Calling All Disabled Christians
To be disabled and Christian, almost seems like an oxymoron at this point. Two of my identity pieces (my disability and my Christian faith) are valuable to me in different ways. Both of them have shaped who I am as a person. Let’s be honest though, the world isn’t exactly making room for the both of them. Sometimes it feels like I cannot be Christian, my body is an object to be healed and prayed over at meetings or randomly when the mood strikes someone. When so much of disability history has been conflated with sin and churches deny disabled people the opportunity to even enter the building.
Churches that permit disabled people often times have a glorified day care disguised as a disability ministry. Euphemisms like “special needs” and “differently abled” and even “touched by a disability” show that churches are tolerant of disabled people’s presence but are bothered by their mere existence. Is disability too abnormal for them? Jesus said, “Love your neighbor” and somewhere along the way people inserted “as long as they look like you.” By no means, do I pretend to sit on a high horse or occupy the moral high ground. I too, have failed to love my neighbor as myself.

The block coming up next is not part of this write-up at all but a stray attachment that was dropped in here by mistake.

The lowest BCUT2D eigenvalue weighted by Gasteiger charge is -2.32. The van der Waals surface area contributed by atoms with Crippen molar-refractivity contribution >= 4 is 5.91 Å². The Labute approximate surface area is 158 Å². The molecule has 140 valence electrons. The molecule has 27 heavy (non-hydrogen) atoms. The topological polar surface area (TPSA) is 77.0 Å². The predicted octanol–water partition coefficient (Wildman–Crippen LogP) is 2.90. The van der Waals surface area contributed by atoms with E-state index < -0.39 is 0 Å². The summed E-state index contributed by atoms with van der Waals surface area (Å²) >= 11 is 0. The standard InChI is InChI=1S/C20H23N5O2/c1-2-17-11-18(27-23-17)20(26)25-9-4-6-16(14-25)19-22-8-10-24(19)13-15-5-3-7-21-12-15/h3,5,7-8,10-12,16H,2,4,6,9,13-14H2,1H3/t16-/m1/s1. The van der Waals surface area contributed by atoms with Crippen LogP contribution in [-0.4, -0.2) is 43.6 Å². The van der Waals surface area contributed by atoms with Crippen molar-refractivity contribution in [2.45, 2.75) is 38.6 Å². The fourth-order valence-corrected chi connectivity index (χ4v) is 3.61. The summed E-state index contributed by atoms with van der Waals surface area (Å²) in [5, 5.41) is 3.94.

But I’m tired, church. I’m tired of having justify that my existence does not need to be prayed away. I’m tired of feeling like I have to down play or deny a part of my identity to feel accepted. I’m weary about how ableism plays a role in white supremacy. Many of you, claim that ableism does not exist- much less white supremacy. While disabled people are anywhere from 30–50% more likely to be victims of police brutality and have a significantly higher chance of dying in this pandemic.
I believe that God is bigger than ableism and all other pervasive systems meant to confine God and gatekeep God’s people. I’m still tired though. I have accepted that disabled Christians are far and few between. However, it does not stop me from hoping that we might cross paths. I’m calling all disabled Christians: here’s to hoping that we meet, give each other hope for the future of the church, and are there to remind each other of the holiness of our existence.